'One may ask why Indian musicians and musicologists have neglected to develop an analytical approach to music structure. Part of the answer is that music theorists and musicologists in India have persistently avoided to examine the contemporary music of their own times in its own right. Instead, they usually summarized the concepts embodied in previous literature, and then proceeded to mold existent music practices into these concepts, instead of molding the concepts to contemporary music. As a result, one finds an abundance of literature dealing with concepts but no analyses of actual examples of music. On the other hand, musicians talk a lot about music (after all, it is an oral tradition), but rarely write anything about it and never attempt to transcribe a performance for the purpose of analysis (to my knowledge).

 

Contents
Preface 8
Acknowledgements 14
Elements of Music 16
Musical Notes and Consonance 17
The Basis of Melody 21
The Main Scales: Swaras and the Saptak 22
The Drone 26
Register 31
The Tetrachords or Angas 33
Notation 33
The Structure of Melody: The Raga Form 38
That 39
The Raga Form 41
Characteristic Phrase 43
The Vadi and the Samavadi 44
Melodic Movements 47
Ornamental Melodic Figures 48
Tans 49
Ornamental Devices 51
The Structuring of Time 56
Rhythm 56
The Tabla 58
Tal and Theka 63
Pakhawaj Tals and their Thapiyas 68
Some Variations in the Pattern 70
Coming Together of Melody and Tal 72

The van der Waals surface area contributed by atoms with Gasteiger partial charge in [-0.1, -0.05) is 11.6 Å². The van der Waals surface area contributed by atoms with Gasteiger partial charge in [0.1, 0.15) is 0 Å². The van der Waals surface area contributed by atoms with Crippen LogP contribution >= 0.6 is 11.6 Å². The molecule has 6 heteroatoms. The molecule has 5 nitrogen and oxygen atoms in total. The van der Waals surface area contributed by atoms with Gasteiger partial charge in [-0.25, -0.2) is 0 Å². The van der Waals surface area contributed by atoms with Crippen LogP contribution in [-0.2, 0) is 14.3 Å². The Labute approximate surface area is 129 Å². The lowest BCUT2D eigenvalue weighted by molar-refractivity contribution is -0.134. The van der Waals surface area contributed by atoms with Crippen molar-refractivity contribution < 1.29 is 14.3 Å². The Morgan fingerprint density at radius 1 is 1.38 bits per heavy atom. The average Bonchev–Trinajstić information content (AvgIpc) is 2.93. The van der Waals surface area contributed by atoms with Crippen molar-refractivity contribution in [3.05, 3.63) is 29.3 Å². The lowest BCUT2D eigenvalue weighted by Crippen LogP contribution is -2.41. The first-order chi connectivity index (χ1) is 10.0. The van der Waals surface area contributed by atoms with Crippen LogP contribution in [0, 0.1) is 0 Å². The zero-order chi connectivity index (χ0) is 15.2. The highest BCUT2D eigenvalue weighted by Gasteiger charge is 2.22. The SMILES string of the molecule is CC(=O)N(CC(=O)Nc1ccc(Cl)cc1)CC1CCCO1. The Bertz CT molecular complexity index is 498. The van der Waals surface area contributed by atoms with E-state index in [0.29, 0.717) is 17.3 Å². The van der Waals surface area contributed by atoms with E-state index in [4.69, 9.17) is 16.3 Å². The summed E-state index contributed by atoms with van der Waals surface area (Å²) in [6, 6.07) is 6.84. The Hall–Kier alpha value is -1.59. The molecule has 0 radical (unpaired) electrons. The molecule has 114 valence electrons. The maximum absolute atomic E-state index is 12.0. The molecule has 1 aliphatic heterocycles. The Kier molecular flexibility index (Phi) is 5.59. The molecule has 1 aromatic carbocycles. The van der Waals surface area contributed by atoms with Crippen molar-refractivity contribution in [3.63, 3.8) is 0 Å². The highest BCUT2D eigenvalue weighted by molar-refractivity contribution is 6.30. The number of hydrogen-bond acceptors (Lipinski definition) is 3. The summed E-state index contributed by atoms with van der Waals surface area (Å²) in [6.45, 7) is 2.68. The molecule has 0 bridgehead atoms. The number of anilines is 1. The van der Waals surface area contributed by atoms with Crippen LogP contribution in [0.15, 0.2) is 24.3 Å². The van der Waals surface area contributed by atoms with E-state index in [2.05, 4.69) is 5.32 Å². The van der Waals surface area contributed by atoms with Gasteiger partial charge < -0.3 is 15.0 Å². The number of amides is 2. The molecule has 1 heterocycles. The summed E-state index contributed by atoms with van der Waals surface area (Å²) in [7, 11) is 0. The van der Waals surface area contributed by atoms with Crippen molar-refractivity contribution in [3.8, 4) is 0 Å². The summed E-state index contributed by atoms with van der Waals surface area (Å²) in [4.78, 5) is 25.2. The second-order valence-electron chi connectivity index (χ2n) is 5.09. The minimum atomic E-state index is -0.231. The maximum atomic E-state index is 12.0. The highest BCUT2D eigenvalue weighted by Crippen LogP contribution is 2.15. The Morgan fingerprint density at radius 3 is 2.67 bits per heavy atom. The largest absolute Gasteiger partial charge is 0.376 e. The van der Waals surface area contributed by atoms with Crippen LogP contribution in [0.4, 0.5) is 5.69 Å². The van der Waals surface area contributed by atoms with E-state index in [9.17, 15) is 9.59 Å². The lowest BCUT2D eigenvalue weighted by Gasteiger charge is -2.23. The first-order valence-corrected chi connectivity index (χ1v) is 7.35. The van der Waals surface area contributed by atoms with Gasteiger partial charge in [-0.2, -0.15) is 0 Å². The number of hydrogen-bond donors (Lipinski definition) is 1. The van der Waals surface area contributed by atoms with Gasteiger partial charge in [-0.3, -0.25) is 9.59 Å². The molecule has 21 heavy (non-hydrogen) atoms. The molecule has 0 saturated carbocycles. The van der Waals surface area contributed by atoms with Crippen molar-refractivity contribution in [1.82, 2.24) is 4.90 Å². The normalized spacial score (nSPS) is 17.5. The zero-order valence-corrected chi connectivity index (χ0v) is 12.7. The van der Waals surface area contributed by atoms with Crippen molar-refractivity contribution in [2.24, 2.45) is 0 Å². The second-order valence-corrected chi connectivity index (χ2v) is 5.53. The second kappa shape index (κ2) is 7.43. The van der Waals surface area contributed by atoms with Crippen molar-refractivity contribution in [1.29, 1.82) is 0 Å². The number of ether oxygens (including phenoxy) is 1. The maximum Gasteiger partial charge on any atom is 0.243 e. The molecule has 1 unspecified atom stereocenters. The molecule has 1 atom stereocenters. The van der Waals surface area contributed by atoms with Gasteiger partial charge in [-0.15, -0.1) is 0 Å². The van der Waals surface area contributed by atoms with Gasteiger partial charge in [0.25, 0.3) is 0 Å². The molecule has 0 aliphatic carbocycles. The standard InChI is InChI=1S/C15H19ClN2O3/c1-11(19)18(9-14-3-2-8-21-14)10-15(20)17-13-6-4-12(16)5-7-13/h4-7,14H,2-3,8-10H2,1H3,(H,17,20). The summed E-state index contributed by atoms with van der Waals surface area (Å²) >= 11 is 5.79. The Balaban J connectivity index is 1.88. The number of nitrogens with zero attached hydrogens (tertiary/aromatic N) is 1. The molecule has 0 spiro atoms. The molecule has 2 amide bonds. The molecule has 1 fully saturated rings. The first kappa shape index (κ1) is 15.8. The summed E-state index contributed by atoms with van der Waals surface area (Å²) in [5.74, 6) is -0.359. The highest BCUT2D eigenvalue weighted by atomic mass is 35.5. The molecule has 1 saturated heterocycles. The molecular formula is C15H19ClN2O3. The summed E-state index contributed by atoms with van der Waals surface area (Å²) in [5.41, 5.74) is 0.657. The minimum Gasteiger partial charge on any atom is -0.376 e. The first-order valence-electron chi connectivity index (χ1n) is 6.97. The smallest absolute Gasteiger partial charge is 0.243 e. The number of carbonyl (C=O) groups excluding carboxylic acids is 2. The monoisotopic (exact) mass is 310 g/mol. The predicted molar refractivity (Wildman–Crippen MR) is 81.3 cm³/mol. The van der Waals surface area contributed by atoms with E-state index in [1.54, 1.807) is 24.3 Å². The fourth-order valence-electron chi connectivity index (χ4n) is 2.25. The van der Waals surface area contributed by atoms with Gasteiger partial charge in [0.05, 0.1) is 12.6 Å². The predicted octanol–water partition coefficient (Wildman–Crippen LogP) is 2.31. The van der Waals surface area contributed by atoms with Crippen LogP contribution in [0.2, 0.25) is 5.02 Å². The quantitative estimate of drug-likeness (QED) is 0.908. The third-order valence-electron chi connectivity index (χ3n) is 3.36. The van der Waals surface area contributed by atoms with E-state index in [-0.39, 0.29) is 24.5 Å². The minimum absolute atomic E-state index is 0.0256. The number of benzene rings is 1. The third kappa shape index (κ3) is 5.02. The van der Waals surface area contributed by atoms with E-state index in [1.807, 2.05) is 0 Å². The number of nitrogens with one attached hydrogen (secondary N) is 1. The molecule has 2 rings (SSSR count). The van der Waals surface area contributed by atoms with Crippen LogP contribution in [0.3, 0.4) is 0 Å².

The Raga: Evolution and Some Related Concepts 76
Raga-s: A Historical Perspective 76
Raga Names: A View into their Origin 81
Raga-s and Moods 82
Rasa Theory 83
Raga-s and Time of Day 85
Principles of Raga Delineation 92
Raga Delineation 92
The Alap 96
Alpatva and Bahutva 99
Avirbhav and Tirobhav 99
Jod Raga-s 100
Forms and Styles of Vocal Performances 108
Dhrupad 109
Dhamar 120
Khayal 120
Tarana 126
Tappa 128
Thumri and Other Associated Forms 129
Dadra 137
Gharana-s in Khayal Gayaki 142
Gwalior 144
Kirana 152
Jaipur Atrauli 160
Agra 170
Patiala 178
Rampur-Sahaswan 183
Mewati 188
Bhendi Bazar 189
Amir Khan 190
Kumar Gandharva 193
The Main String Instruments: Vina, Sitar & Sarod 202
The Vina or Bin 202
The Sitar 205
The Basic Construction of the Sitar 207
Playing of the Sitar 210
Ornaments 213
The Sarod 216
The Structure of the Sarod 219
Instrumental Music: Sitar & Sarod Playing Styles 224
Development of Sitar Playing Styles 224
Sitar Playing in the Present Century 230
Sitar Recitals 233
Sarod Playing Styles 241
Sitar and Sarod Gharana-s 244
Imadkhani 244
Maihar 248
Ghulam Ali Sarod Gharana 252
Other Instruments: The Table, Sarangi, Flute & Santur 258
The Tabla 258
Uthan 259
Peshkar 260
Kayada 260
Rela 260
Gat 260
Tukda 260
Improvisation 261
Tabla Gharana-s 263
The Sarangi 268
Some Frequently Heard Raga-s 282
Yaman 285
Bhupali 291
Malkauns 300
Darbari Kanada 305
Bhairavi 308
Bhairav 310
Jaunpuri 314
Marwa 317
Glossary 324
Select Discography 338
Select Bibliography 371

 

Sample Pages